We will do everything we can to ensure operations run normally and safely. – Jennifer Black, spokeswoman for the Department of Corrections
We will do everything we can to ensure operations run normally and safely.
– Jennifer Black, spokeswoman for the Department of Corrections
Jennifer Black, the department’s spokeswoman, said the agency is working on contingency plans if short staffing develops.
Some inmate programs or services may be suspended and there could be lockdowns. The situation will vary among prisons, she said.
“At this time, we don’t know the impact because we don’t know what our staffing will look like,” Black said in a statement. “Thankfully, the numbers are looking better than they did earlier in the week. We will do everything we can to ensure operations run normally and safely.”
Oregon State Police, with 1,270 employees, also reported an 80% rate for vaccinations or exemptions. The department’s public information officer, Capt. Stephanie Bigman, said in an email any unvaccinated employees who are not covered by union bargaining agreements with extended deadlines will be placed on administrative leave beginning at midnight Monday.
If needed, the department will use its emergency operations plan to address staffing shortages, she said. The agency maintains that the plan is exempt from public disclosure.
School districts expect little change
Many school districts report little has changed because of the mandate. All 30,000 Oregon teachers and everyone who works or volunteers in an Oregon school will need to be fully vaccinated.
Schools already have been dealing with staffing shortages — from teachers to aides to school bus drivers.
In Eugene, no classes were planned for Monday so administrators could continue processing exemption claims and prepare for possible changes including consolidating cafeterias for lack of staff.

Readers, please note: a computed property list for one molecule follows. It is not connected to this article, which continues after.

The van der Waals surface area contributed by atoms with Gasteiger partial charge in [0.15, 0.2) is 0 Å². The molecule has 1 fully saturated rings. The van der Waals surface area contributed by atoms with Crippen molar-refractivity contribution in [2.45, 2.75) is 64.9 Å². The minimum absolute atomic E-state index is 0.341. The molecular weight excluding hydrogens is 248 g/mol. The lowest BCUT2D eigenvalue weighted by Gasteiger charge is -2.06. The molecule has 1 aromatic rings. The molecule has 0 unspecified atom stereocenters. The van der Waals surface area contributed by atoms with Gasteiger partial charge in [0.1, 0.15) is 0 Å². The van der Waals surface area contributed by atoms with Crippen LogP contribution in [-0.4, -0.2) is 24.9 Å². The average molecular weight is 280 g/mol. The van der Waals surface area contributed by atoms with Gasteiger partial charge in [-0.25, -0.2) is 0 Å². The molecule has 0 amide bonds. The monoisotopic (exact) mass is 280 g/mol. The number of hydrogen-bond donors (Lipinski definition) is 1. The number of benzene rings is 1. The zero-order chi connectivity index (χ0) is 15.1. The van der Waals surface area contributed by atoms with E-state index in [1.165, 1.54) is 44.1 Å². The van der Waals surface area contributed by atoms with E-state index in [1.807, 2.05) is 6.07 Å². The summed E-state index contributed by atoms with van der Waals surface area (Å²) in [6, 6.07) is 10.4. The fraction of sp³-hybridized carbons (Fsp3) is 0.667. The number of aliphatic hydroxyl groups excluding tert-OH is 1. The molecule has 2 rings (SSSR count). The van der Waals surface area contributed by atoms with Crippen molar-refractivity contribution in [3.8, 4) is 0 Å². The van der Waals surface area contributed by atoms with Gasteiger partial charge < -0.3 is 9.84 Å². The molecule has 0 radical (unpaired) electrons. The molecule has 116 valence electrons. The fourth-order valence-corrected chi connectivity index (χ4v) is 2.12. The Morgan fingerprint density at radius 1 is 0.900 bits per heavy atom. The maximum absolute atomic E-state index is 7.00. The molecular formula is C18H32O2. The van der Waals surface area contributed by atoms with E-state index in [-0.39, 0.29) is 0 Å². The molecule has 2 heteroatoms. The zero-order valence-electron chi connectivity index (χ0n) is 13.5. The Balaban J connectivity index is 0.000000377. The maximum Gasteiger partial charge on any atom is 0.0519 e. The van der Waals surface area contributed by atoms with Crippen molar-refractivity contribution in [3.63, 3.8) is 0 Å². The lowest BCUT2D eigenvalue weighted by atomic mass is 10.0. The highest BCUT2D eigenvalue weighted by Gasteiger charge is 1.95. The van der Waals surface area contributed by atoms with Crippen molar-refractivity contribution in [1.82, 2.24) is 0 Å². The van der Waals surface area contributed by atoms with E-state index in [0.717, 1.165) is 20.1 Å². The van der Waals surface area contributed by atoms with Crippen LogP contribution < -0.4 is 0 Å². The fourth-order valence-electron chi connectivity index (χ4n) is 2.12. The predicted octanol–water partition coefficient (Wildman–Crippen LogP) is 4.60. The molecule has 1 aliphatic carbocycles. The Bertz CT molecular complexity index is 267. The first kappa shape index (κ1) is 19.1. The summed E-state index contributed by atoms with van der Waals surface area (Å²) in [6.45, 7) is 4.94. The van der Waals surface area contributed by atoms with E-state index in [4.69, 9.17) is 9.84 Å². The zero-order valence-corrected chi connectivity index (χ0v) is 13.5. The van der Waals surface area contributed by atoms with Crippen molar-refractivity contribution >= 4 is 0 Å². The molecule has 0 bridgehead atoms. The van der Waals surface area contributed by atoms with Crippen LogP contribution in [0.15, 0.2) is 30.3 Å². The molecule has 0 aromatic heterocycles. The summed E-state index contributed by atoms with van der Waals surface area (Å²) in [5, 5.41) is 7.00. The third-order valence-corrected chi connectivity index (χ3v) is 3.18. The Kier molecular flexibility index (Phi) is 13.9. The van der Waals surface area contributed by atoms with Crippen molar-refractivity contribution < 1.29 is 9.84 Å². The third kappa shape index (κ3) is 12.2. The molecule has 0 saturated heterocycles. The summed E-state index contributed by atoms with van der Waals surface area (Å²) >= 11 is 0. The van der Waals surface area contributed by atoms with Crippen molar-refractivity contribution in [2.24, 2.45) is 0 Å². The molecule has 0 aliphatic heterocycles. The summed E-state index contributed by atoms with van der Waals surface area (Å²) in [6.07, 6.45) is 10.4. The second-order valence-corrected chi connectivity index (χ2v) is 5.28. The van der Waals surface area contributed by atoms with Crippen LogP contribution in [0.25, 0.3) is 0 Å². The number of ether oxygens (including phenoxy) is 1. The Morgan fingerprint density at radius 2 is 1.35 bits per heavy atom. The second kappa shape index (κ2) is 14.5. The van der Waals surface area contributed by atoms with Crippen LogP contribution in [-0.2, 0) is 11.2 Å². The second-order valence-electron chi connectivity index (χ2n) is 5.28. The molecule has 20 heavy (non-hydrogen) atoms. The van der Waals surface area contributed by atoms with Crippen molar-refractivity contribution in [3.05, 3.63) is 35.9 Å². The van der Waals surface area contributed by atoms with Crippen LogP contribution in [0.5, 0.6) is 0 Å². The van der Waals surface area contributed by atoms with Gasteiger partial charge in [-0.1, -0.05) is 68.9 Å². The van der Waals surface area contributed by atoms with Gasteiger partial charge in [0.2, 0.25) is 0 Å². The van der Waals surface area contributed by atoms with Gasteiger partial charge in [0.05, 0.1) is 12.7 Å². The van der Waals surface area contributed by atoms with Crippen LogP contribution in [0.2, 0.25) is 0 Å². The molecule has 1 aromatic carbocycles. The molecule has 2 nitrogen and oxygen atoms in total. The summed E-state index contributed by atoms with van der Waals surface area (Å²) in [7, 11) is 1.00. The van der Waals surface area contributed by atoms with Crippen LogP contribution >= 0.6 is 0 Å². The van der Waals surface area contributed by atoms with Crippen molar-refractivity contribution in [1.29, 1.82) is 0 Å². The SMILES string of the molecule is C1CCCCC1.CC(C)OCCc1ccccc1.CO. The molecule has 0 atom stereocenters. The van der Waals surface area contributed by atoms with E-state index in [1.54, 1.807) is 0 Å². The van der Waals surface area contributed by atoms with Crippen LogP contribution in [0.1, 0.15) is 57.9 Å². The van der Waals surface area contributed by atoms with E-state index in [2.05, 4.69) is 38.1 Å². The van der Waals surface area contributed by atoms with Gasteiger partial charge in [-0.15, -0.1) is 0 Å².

Kerry Delf, Eugene School District chief of staff, said about 100 religious exemptions were still being considered last week.
Delf said employees who don’t comply with the mandate face being reassigned to another job with little exposure to people, taking enhanced safety measures or going on unpaid leave.
Most school districts reported they would put employees who didn’t meet Monday’s requirements on unpaid leave.
The level of vaccinations in Oregon schools isn’t readily available. The Oregon Health Authority and the Oregon Department of Education are not tracking that data, leaving it up to districts to track on their own.
Last week, the Capital Chronicle emailed 156 school district superintendents and received information on vaccine rates from about 18%. Of those that answered, most districts had 95% or more of staff vaccinated, and the lowest reported was 85%.
In Roseburg, Superintendent Jared Condon said his district didn’t expect to lose many staff over the vaccine mandates.
He said several sought the religious exemption, and it was difficult and uncomfortable for the school officials to decide them.
“I think if these forms would have been sent to the Capitol, things might look differently,” he said.
Our stories may be republished online or in print under Creative Commons license CC BY-NC-ND 4.0. We ask that you edit only for style or to shorten, provide proper attribution and link to our web site.